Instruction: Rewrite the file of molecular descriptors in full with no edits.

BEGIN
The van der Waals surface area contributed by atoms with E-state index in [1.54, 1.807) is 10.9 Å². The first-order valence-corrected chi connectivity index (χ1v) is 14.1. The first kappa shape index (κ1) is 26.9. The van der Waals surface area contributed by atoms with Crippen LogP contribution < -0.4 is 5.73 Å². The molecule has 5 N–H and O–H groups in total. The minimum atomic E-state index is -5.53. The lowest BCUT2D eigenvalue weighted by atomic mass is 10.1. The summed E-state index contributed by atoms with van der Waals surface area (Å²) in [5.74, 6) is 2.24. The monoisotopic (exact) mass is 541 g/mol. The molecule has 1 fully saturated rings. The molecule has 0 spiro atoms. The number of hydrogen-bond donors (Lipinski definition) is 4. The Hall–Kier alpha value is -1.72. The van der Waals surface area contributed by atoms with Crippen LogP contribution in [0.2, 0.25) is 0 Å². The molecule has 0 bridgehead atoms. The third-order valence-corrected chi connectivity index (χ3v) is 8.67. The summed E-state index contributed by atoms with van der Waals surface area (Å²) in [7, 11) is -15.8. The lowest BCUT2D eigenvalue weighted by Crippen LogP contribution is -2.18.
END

The van der Waals surface area contributed by atoms with E-state index in [1.54, 1.807) is 10.9 Å². The first-order valence-corrected chi connectivity index (χ1v) is 14.1. The first kappa shape index (κ1) is 26.9. The van der Waals surface area contributed by atoms with Crippen LogP contribution < -0.4 is 5.73 Å². The molecule has 5 N–H and O–H groups in total. The minimum atomic E-state index is -5.53. The lowest BCUT2D eigenvalue weighted by atomic mass is 10.1. The summed E-state index contributed by atoms with van der Waals surface area (Å²) in [5.74, 6) is 2.24. The monoisotopic (exact) mass is 541 g/mol. The molecule has 1 fully saturated rings. The molecule has 0 spiro atoms. The number of hydrogen-bond donors (Lipinski definition) is 4. The Hall–Kier alpha value is -1.72. The van der Waals surface area contributed by atoms with Crippen LogP contribution in [0.2, 0.25) is 0 Å². The molecule has 0 bridgehead atoms. The third-order valence-corrected chi connectivity index (χ3v) is 8.67. The summed E-state index contributed by atoms with van der Waals surface area (Å²) in [7, 11) is -15.8. The lowest BCUT2D eigenvalue weighted by Crippen LogP contribution is -2.18.